Temperature’s Rising: The growing importance of ESG to EMEA M&A, in association with Intralinks, features a survey of 150 senior leaders working in roles related to M&A and alternative investments to understand their thinking as it relates to ESG and how this shapes their dealmaking.
Key findings include:
- ESG is a hot issue: ESG’s importance may have accelerated greatly in recent years, but it is no passing fad. Over three-quarters (76 percent) of those polled in our survey say that the importance of ESG in their organization has increased in the past 12 months and a similar proportion (73 percent) believe that it will increase further in the coming 12 months.
- Regional variations remain within Europe: There is huge variation within Europe when it comes to ESG. Germany has proven to be a leader in most aspects of ESG — for example, three quarters of respondents based there say their most recent acquisition was driven by ESG. On the other end of the spectrum, respondents in Iberia were consistently behind in ESG adoption.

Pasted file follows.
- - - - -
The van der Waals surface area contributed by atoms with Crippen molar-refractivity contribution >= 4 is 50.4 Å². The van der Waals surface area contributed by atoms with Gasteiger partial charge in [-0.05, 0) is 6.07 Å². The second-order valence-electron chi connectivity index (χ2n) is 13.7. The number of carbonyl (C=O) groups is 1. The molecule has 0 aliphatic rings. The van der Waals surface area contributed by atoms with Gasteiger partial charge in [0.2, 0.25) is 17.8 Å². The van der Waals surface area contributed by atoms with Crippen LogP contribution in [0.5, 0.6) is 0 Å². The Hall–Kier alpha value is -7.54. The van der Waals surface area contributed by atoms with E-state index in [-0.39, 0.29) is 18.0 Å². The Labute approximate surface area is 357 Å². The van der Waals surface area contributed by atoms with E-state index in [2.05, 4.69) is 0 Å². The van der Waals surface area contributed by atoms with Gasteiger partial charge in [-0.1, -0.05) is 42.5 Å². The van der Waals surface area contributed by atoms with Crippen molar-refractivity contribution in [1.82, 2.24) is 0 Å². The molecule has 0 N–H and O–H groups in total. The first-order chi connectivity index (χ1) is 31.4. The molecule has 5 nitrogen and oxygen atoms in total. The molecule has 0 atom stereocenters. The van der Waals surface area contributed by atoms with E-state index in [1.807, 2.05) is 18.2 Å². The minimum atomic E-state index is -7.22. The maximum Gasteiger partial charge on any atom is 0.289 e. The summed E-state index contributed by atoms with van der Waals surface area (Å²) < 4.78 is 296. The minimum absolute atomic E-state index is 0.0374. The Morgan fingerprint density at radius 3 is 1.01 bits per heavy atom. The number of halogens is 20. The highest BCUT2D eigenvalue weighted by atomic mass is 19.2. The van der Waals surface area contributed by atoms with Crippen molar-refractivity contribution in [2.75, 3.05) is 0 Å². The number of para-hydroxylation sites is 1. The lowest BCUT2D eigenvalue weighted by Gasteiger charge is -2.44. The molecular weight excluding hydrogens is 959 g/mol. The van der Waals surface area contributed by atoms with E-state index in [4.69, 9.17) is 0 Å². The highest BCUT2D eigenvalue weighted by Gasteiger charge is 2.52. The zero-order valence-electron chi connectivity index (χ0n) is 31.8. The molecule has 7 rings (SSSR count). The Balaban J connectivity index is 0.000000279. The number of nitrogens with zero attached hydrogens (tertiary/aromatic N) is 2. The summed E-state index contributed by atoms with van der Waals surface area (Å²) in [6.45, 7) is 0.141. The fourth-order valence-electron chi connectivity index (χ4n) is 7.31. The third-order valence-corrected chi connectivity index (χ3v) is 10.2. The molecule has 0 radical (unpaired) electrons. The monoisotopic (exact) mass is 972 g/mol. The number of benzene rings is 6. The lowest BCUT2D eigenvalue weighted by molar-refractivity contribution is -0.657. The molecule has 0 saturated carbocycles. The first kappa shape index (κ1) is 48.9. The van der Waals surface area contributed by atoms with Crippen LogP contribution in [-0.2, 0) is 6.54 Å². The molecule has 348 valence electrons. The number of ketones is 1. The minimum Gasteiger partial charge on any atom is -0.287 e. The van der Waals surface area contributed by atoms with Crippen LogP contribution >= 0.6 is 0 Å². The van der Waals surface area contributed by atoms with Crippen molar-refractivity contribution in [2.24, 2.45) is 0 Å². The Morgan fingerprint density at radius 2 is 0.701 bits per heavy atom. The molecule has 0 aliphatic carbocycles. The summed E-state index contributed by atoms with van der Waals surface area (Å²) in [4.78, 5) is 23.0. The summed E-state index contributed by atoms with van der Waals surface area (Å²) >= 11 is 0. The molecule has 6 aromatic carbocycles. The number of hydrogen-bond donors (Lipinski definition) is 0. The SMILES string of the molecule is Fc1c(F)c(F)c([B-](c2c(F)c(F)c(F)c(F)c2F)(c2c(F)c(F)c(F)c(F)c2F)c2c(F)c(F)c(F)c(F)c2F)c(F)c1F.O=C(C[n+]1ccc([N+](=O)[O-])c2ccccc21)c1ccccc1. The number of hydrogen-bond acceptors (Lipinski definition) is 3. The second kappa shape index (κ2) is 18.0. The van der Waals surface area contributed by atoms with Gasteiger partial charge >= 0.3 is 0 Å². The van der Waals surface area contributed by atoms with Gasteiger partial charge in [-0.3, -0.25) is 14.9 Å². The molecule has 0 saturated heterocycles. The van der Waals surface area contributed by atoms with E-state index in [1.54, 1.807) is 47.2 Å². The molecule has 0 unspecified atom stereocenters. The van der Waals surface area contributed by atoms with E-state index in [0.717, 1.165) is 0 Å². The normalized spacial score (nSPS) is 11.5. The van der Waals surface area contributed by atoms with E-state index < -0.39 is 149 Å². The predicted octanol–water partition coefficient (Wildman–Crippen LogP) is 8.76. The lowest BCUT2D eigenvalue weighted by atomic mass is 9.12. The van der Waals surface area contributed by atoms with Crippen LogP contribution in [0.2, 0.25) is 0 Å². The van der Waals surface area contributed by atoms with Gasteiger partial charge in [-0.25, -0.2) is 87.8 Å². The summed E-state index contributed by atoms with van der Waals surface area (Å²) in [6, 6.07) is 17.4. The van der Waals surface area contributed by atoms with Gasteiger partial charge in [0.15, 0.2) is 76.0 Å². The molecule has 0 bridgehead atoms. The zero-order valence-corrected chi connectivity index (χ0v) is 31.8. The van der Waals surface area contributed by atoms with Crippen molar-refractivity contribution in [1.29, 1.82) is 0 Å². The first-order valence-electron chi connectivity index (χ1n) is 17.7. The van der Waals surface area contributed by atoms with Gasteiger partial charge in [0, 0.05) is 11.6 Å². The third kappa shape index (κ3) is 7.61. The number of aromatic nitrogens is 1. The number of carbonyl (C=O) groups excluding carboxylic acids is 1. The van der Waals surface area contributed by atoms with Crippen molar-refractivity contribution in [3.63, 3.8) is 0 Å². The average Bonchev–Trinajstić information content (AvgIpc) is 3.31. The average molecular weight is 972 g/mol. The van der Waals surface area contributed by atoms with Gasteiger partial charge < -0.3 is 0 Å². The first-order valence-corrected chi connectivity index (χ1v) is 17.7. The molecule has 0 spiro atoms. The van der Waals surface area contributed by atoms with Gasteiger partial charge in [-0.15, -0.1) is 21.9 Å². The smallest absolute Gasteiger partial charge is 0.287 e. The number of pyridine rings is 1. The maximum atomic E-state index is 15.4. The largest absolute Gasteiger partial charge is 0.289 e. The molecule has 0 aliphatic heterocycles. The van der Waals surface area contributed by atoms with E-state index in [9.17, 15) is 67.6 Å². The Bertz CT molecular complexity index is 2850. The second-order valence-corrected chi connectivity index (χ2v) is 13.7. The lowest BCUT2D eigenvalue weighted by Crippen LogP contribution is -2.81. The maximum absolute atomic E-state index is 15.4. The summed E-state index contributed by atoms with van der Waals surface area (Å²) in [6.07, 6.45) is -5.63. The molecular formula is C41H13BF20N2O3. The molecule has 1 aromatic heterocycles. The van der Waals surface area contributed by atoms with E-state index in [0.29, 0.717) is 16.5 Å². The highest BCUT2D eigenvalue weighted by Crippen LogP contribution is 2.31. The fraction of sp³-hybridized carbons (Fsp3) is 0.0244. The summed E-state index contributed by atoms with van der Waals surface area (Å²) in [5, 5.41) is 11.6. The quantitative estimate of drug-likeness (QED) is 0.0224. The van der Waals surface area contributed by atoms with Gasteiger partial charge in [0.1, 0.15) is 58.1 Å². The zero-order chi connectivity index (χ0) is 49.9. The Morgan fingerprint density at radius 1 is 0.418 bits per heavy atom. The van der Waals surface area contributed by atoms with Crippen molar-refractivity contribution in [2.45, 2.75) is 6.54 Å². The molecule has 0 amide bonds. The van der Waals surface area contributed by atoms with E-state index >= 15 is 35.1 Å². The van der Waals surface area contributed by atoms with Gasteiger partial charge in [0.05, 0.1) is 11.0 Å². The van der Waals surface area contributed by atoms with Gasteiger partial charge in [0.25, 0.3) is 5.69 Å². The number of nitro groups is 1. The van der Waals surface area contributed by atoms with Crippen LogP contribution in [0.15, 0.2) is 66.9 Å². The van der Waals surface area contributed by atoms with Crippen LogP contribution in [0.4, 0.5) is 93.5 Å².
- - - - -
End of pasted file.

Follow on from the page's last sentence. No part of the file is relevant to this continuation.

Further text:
- Less than half of dealmakers are conducting ESG due diligence on target supply chains: Although a significant number of those polled (46 percent) have undertaken ESG due diligence on a target’s supply chain, this is still less than half of respondents. This opens bidders up to potential risk. Private equity (PE) and other financial sponsors are ahead on this issue, with 65 percent saying they conduct ESG due diligence on supply chains compared to only 27 percent of corporates.
- Room for improvement in ESG due diligence data: Even though ESG has risen up the agenda for M&A practitioners in Europe, there is still room for improvement in terms of the availability and quality of data available. Only 16 percent of respondents say the quality and comprehensiveness of ESG due diligence data available to them in their last deal was “very good,” with 30 percent merely deeming it “acceptable” and a further 19 percent who say it was "poor" or "very poor."
- Proposed EC regulation has support despite burdensome compliance: The proposed Directive on Corporate Sustainability Due Diligence enjoys support from over half of the respondents (59 percent), with only a minority who say they are not in favor (20 percent). Despite this support, 21 percent of respondents say they view the proposed directive as “not very burdensome,” with 63 percent saying they view it as “somewhat burdensome” and another 16 percent view it as “very burdensome.”
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